Finn Dove (Jack Wild) is a thirteen-year-old boy who lives with his stepfather Tobias Cromwell (William Rushton), but more importantly has to look after his younger sister Derval (Helen Raye) whose youthful optimism is sorely tested by their conditions. Cromwell is their sole guardian now their mother has died, but they dream of visiting Ireland and leaving England far behind, hoping that they can unite with their grandmother (Dorothy McGuire) in her little thatched cottage on the west coast of the country. After Cromwell smashes the gift Finn brings Derval, it's the final straw, and they plan to run away...
It's safe to say Lemony Snicket was taking notes when he watched Flight of the Doves, a British family adventure set and filmed in Ireland, and oddly the project director Ralph Nelson chose to follow up his controversially violent Western Soldier Blue. The plot was basic, episodic even, as it concentrated on the two kids and their escape from not only their dull-witted but cruel stepfather, but also the real star turn here, which was Ron Moody as their evil uncle Hawk Dove. He is an actor, just as Jim Carrey played in A Series of Unfortunate Events, adopting a series of disguises in his attempts to track down his nephew and niece, though with a giveaway tattoo on his wrist.
We're told he almost killed a man once, and his first scene shows him essaying the roles of Dr Jekyll and Mr Hyde to nobody's interest until he flies off the stage in a fury and starts throwing things about, but if or when he catches up with the kids we are aware there will be no almost about it, he wants them dead. This is because they are due a huge inheritance (for 1971) and if they are out of the way he can claim it for himself, but he has to be careful and not throw suspicion his way, hence the array of disguises he dreams up, which not coincidentally allow Moody to show of his considerable range as a seasoned character actor, a better one that the person he is playing, oddly.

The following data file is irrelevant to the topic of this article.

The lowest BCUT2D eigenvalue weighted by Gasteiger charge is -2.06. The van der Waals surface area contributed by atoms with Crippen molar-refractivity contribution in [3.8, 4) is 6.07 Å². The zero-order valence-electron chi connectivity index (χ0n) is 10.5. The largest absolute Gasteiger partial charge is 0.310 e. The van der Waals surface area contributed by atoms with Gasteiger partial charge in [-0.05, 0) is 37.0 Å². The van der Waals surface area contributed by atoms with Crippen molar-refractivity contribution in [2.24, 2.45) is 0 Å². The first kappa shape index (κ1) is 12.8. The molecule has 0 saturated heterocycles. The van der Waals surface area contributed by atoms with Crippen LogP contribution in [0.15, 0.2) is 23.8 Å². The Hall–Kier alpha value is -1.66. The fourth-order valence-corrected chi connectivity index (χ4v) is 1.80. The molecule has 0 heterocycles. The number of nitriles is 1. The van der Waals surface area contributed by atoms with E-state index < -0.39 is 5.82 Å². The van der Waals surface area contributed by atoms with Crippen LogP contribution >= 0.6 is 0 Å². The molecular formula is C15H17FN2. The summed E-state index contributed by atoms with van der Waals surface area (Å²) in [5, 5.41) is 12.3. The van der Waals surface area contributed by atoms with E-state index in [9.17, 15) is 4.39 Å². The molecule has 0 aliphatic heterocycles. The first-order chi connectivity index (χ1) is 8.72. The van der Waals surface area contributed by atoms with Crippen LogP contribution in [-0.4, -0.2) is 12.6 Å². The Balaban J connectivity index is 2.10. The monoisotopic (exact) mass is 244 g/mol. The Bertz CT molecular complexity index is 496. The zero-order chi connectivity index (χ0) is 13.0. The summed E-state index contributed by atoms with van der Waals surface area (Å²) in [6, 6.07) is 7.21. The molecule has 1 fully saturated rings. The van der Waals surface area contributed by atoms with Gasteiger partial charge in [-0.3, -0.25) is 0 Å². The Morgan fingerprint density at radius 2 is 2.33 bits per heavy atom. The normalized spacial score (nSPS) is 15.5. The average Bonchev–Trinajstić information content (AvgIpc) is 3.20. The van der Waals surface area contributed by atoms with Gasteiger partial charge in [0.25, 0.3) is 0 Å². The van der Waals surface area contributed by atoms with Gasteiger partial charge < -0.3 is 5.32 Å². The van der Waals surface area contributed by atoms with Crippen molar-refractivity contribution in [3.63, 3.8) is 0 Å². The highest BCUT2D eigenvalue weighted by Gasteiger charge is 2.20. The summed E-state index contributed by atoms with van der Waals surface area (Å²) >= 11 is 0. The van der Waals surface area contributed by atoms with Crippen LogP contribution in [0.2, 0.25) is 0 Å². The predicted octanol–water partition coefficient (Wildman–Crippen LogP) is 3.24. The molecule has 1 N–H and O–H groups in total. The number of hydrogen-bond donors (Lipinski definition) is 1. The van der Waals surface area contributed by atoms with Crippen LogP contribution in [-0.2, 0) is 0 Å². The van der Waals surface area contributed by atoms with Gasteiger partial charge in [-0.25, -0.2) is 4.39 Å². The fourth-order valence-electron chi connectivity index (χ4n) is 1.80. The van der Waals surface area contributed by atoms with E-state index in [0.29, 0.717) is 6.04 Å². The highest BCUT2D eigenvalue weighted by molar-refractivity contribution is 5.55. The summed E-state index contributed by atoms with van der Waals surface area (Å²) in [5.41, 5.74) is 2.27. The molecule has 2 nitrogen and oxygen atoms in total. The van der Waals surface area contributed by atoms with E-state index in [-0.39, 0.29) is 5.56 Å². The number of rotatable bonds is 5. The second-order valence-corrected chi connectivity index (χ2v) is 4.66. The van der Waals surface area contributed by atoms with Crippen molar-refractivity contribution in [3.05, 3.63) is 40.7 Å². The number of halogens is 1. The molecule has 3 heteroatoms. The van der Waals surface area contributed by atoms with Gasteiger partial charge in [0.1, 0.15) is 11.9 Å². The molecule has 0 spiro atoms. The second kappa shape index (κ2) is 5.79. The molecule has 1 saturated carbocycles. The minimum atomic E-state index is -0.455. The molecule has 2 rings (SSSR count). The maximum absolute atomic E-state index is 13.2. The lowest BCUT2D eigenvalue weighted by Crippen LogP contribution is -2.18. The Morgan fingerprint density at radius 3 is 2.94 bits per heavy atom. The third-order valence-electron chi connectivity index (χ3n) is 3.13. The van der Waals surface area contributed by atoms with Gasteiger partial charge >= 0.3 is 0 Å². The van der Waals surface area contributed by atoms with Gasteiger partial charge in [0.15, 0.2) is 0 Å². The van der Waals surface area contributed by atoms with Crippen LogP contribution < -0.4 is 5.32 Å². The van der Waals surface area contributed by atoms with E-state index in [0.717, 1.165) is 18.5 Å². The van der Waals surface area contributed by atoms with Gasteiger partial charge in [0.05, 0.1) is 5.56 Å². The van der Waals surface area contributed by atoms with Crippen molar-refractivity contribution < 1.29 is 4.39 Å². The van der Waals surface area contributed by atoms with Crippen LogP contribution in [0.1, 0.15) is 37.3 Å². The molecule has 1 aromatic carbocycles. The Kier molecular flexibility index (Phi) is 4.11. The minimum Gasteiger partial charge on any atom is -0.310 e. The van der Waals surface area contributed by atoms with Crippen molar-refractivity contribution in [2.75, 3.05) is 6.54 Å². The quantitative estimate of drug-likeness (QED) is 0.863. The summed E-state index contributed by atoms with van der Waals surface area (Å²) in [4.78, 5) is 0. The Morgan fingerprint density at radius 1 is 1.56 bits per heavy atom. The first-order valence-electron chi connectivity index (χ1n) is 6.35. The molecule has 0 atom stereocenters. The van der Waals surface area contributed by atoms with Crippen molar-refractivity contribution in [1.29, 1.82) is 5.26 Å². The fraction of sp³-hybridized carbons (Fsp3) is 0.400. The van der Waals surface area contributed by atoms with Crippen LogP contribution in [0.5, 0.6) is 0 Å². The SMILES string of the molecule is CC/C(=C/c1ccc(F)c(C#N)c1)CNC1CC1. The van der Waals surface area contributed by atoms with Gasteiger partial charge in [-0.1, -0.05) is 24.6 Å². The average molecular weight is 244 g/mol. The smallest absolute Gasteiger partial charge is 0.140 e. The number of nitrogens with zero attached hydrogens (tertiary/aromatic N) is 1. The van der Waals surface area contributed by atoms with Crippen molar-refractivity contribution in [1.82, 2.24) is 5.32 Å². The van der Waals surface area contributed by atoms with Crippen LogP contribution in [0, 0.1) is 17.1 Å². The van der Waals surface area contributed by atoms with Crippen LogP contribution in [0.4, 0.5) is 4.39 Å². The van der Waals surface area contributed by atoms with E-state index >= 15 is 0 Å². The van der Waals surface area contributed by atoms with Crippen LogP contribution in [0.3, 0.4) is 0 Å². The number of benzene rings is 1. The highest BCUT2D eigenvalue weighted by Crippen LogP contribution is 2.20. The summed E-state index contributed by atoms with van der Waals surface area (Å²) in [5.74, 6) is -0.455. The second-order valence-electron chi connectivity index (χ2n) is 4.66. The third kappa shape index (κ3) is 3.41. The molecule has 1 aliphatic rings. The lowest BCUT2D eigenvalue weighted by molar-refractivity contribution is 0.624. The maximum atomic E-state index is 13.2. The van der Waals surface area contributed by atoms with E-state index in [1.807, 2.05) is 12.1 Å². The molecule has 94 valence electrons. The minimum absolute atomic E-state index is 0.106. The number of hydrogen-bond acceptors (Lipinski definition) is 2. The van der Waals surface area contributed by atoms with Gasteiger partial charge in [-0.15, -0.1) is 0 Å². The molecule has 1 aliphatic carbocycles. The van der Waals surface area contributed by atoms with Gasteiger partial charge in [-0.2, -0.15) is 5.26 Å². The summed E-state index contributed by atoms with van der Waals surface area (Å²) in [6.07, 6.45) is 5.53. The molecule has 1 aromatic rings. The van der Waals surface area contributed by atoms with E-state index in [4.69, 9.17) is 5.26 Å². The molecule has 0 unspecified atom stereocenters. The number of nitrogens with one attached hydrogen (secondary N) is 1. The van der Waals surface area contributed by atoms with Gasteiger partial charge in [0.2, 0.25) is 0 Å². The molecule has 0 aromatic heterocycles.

This varied approach to the villainous role offered something that bit more special than the usual pantomime that Flight of the Doves could have been, no matter how broad Moody played it we could still discern this was the man who had dazzled us all as Fagin in the blockbusting British musical of the sixties Oliver! which had also made a star of Wild. He was beginning his slow descent into sorry alcoholism by this stage in his career, an all-too well publcised fall from grace which made Wild's fans only feel their hearts go out to him all the more. This left a work such as this, where he was actually an adult but short and baby-faced enough to pass for a younger teenager, more precious to those who felt protective towards the unhappy star.
It was an eclectic cast, for once the children reach Ireland, stowing away on the ferry as money is tight, a selection of fairly famous faces awaited them, including as a "tinker" (their word) Eurovision Song Contest winner of the previous year and future politician Dana who is coaxed into giving us a tune which she sings in Gaelic. Stanley Holloway made one of his last appearances as the judge who may be an obstacle to the children's ultimate happiness, but then just as likely could offer them the contentment they need, but it was watching Moody weasel his way into the lives of those concerned about them that was the most enteraining, he truly made for a devious and resourceful bad guy. The schmaltzy message that little Derval was the one they should all be looking after since she really needs to be loved was not laid on as thickly as might have been expected, as Nelson preferred to highlight the narrow scrapes with seemingly the whole of the island searching for the heroes, though there was still time for an infernally catchy musical number cheerily stressing the friendliness of Ireland. Music by Roy Budd.